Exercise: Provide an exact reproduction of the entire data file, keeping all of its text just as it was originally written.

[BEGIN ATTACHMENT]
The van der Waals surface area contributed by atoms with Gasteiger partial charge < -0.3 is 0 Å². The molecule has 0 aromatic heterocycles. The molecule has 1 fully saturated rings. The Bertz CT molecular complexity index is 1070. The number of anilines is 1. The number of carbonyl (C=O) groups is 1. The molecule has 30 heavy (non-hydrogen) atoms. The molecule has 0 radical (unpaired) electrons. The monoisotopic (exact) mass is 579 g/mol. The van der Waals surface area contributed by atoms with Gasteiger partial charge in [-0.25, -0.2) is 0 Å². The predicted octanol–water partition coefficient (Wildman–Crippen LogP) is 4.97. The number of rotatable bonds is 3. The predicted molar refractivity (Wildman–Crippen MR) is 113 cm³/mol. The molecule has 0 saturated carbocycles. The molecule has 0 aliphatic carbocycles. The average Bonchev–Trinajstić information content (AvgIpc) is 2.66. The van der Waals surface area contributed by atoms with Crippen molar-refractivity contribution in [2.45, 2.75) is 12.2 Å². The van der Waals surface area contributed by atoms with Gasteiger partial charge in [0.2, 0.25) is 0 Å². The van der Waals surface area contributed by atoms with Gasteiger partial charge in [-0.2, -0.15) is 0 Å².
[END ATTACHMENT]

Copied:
The van der Waals surface area contributed by atoms with Gasteiger partial charge < -0.3 is 0 Å². The molecule has 0 aromatic heterocycles. The molecule has 1 fully saturated rings. The Bertz CT molecular complexity index is 1070. The number of anilines is 1. The number of carbonyl (C=O) groups is 1. The molecule has 30 heavy (non-hydrogen) atoms. The molecule has 0 radical (unpaired) electrons. The monoisotopic (exact) mass is 579 g/mol. The van der Waals surface area contributed by atoms with Gasteiger partial charge in [-0.25, -0.2) is 0 Å². The predicted octanol–water partition coefficient (Wildman–Crippen LogP) is 4.97. The number of rotatable bonds is 3. The predicted molar refractivity (Wildman–Crippen MR) is 113 cm³/mol. The molecule has 0 saturated carbocycles. The molecule has 0 aliphatic carbocycles. The average Bonchev–Trinajstić information content (AvgIpc) is 2.66. The van der Waals surface area contributed by atoms with Crippen molar-refractivity contribution in [2.45, 2.75) is 12.2 Å². The van der Waals surface area contributed by atoms with Gasteiger partial charge in [0.2, 0.25) is 0 Å². The van der Waals surface area contributed by atoms with Gasteiger partial charge in [-0.2, -0.15) is 0 Å².